Dealing with Stress and Money

10 Ways to Un-Stress About Money

By Mike Peterson
In January 27, 2017

Let’s face it: Money can be stressful, especially when you’re dealing with high-interest credit card debt, cash flow issues, or an unexpected financial emergency. Unfortunately, there are no quick-fix solutions for most money woes (remember, payday loans and the like are NEVER good options!) – But that doesn’t mean that the situation is hopeless.

One key to successfully dealing with financial issues? Keep your stress down. When your stress levels get out of control, it gets even more difficult to think clearly and make rational, sensible, long-term choices. Here are a few tips and tactics for dealing with money-related stress:

  1. Identify the source of the problem. Are you stressed because you’ve got too much debt? Are you house-poor? Are you reeling from a large, unexpected expense such as major home or car repairs, medical bills, or the loss of a source of income? The more you understand about the source of your financial woes, the better equipped you’ll be to deal with the accompanying stress.
  2. Figure out what you can change. The good news is that, depending on the source of your stress, you may be able to take steps to avoid the same stress in the future. For example, if you’re stressed because an unexpected financial emergency wiped out your savings or maxed out your credit card, make it a priority to start an emergency fund. If your stress stems from overspending, you might want to take a few steps to make spending more difficult: unsubscribe yourself from retailer emails, make shopping lists (and stick to them), and leave your credit cards home when you go out.
  3. Create or revise your budget. If you don’t have a budget, you should sit down and create one as soon as possible. A good budget will help you identify any money leaks or areas where you are overspending (or underestimating your spending).
  4. Seek professional help. A financial advisor or debt counselor can help you feel more in control of your finances and help you come up with a plan of attack for dealing with the source of your financial stress. You may want to consider talking to a licensed counselor or therapist, who can help you develop strategies for coping with stressful situations.
  5. Focus on the positive things. Instead of dwelling on what’s wrong with your finances, try to focus on what you’re doing right – whether that’s learning more about personal finance, committing to a budget, cutting back on spending, or taking steps to reduce your debt.
  6. Find a stress reliever. What makes you feel happy and relaxed? Do you enjoy listening to music, reading, playing games, or watching movies? Do you feel happy and energized after running, doing yoga, or walking your dog? Make a point to spend at least 30 minutes a day doing something that helps you unwind.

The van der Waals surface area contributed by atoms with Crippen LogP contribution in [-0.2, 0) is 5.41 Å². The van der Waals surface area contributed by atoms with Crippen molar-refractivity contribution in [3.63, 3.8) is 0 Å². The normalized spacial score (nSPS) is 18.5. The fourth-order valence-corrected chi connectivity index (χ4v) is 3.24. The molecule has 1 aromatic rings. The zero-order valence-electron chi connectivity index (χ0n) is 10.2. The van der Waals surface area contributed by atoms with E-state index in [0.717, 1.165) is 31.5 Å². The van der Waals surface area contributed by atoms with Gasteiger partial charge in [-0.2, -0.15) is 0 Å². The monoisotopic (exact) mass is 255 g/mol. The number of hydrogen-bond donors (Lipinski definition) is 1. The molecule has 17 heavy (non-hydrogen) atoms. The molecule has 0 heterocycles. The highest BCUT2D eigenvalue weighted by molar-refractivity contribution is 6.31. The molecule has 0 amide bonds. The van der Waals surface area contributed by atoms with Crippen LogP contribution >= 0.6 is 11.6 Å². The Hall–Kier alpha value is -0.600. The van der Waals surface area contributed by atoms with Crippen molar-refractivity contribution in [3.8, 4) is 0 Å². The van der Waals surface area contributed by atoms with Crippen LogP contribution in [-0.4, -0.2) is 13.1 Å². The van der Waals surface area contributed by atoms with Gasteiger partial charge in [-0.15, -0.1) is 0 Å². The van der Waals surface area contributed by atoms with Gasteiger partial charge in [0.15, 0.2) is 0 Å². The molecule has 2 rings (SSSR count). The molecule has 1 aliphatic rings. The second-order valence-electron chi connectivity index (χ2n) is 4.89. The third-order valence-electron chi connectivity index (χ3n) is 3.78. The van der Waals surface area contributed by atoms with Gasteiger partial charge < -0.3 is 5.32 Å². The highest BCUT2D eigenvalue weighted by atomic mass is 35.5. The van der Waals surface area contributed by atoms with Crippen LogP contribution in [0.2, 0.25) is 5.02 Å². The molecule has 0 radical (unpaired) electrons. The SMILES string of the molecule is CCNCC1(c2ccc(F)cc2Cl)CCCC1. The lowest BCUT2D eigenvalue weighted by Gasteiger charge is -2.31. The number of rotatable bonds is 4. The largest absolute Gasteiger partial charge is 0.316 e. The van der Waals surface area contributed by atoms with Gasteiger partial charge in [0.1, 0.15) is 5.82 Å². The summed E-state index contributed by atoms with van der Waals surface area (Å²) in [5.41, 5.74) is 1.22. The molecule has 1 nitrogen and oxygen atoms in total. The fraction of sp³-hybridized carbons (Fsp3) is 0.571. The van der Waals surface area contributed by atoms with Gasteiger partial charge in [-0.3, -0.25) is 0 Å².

7. Set realistic goals. Goal-setting can be incredibly empowering, especially when it comes to finance. But make sure you don’t go overboard: If you’ve got $10,000 in credit card debt, it may not be realistic to pay it all off in six months or a year. If you’re trying to create a budget, don’t expect perfection the first time around: most budgets require an adjustment or two. If you’re building an emergency fund, don’t aim for six months of living expenses right off the bat – aim for, say, $200 or $300 first.
  8. Don’t let shame or guilt hold you back. Shame and guilt aren’t productive emotions, so don’t let them interfere with your efforts to get your finances back on track. Try to look at things practically and objectively: First, identify your situation and/or the source of your money stress. Then, think about the things you can do to address those problems. And don’t let your emotions keep you from talking to people who can help or support you.
  9. Ignore financial frenemies. Maybe you have a coworker whose Facebook feed is filled with gourmet dinners, expensive vacations, and details of her latest shopping spree. Or neighbors who just finished up an extensive (and expensive!) kitchen remodel, complete with custom cabinets, granite countertops, and professional-grade appliances. Or an ultra-competitive brother-in-law who is always trying to one-up you with his latest gadgets. Don’t compare your own financial situation to others’. It doesn’t do any good, and you don’t know the whole story – that coworker might be drowning in debt, and that in-law might be raiding the emergency fund to finance his flashy purchases.
  10. Find a side hustle. Would a little extra cash would help your situation? You may want to explore your options for secondary income sources. You can take a part-time job, sell your unwanted stuff on eBay, take paid Internet surveys, become an Uber driver, or cash in on a specialized skill like baking, photography, or home repair.

And remember, if you’re feeling stressed about money or need some advice about debt or credit, you can always reach out to Debt Guru.  Contact the DebtGuru team today for a free credit counseling consultation.

Mike is the author of “Reality Millionaire: Proven Tips to Retire Rich” and he has been published in a variety of local and national publications including Entrepreneur Magazine, Deseret Morning News, LDS Living Magazine, and Physicians Money Digest. He holds a B.S. in business administration from the University of Phoenix.

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